Rochester’s gas prices fall by 10 cents or more for past four weeks

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ROCHESTER, N.Y. — Gas prices in Rochester have fallen by 10 cents or more for four straight weeks. This week, prices fell by 12 cents, which beats last week’s drop of 11 cents.

Rochester’s current average gas price is $3.91 per gallon, according to AAA. That’s down from a local record high of $4.99 per gallon, set on June 15. However, this week’s average price is still $0.63 higher than this time last year.

Overall, gas prices in Rochester have fallen by $0.48 in the course of four weeks. Prices have fallen by at least four cents for every week since mid-July.

New York State’s average prices fell by $0.50 per gallon this month, which is a faster drop than the national average. That’s different from July and August, when the national average dropped quicker than the statewide average.

New York State’s weekly average is $3.68 per gallon, which is higher than most states. News10NBC reported that prices in New York are higher because the northeast depends on imported oil, which has been in short supply. On the other hand, regions that can refine oil locally, like the midwest, have a greater supply leading to lower prices. The lowest gas price of any state this week is Nebraska at $3.50 per gallon.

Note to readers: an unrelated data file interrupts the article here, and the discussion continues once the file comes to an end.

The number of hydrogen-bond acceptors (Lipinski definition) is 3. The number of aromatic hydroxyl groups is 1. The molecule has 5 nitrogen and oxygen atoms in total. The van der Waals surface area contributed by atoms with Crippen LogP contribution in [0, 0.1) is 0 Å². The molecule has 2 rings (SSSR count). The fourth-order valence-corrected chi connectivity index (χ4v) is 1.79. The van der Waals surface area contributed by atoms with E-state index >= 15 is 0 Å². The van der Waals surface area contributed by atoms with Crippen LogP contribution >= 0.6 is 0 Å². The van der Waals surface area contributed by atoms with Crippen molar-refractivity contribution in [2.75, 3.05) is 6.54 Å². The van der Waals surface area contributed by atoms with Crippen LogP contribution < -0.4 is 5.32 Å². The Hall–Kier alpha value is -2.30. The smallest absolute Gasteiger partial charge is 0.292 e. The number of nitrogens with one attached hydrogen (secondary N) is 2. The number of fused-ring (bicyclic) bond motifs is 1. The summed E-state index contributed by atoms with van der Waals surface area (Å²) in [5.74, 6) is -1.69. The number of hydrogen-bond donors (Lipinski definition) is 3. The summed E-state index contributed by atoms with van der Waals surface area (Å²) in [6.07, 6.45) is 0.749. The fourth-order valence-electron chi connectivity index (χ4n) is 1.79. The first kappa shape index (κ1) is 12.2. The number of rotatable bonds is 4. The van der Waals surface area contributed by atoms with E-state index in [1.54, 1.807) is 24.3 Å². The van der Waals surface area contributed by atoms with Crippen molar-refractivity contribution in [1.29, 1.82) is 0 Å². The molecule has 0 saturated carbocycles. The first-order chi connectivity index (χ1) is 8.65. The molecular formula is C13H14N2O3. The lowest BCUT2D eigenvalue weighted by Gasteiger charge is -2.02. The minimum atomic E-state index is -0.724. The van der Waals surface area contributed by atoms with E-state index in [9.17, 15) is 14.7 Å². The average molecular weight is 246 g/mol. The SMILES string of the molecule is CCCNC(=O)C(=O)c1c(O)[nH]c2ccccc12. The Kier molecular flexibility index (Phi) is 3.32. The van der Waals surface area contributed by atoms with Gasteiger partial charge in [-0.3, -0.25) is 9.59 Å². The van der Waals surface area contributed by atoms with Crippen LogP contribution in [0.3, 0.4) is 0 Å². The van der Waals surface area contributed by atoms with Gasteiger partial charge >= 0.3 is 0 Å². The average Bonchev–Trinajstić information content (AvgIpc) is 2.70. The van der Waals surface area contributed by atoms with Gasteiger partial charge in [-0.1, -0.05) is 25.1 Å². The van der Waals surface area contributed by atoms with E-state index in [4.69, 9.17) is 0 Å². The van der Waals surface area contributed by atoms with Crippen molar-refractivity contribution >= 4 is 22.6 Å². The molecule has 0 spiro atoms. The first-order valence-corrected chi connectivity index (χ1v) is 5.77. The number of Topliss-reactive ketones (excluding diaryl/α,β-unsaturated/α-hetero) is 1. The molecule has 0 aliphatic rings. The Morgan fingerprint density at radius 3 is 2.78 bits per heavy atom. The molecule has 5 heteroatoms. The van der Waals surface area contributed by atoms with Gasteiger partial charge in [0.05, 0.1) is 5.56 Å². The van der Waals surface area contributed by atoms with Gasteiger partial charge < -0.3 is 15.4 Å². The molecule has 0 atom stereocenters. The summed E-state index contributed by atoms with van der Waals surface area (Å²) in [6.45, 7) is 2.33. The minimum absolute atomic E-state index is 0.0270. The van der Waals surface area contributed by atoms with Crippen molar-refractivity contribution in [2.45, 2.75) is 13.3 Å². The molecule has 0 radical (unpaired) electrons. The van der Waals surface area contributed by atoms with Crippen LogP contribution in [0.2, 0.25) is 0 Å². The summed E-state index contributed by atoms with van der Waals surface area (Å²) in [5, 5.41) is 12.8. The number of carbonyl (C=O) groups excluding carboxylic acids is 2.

The city in western New York where gas prices are the lowest is Elmira. After a 12-cent drop this week, prices fell to $3.69. Ithaca has the highest gas prices at $3.93.

Rochester ranked near the top for most expensive gas in western New York this week. Prices are 5 cents lower in Syracuse and 2 cents lower in Buffalo.

The cheapest gas in Rochester was $3.29 per gallon on Sunday while the most expensive was 90 cents higher, found a GasBuddy’s survey. You can find the cheapest local stations through a link to GasBuddy.

New York’s high prices are despite the state and Monroe County gas tax relief, which aims to save consumers $0.28 per gallon at the pump. The tax relief has been ongoing since June 1.

News10NBC reported on a study that suggests that, while consumers benefited initially from the NY gas tax relief, middlemen and retailers eventually absorbed the gas tax. That leads to less savings for consumers.

RELATED: So where did the gas tax savings go? The data may have the answers

Gas prices have skyrocketed over the past year because of rapid recovery from the pandemic increased the demand so high that supply couldn’t keep up. Europe’s restrictions on importing Russian oil also scrambled world oil prices, affecting the U.S. even though the U.S. imports very little Russian oil. 

The national average for gas prices has fallen for 14 straight weeks, which is on pace for the longest downward streak since 2015.

You can explore gas price trends on the website for AAA.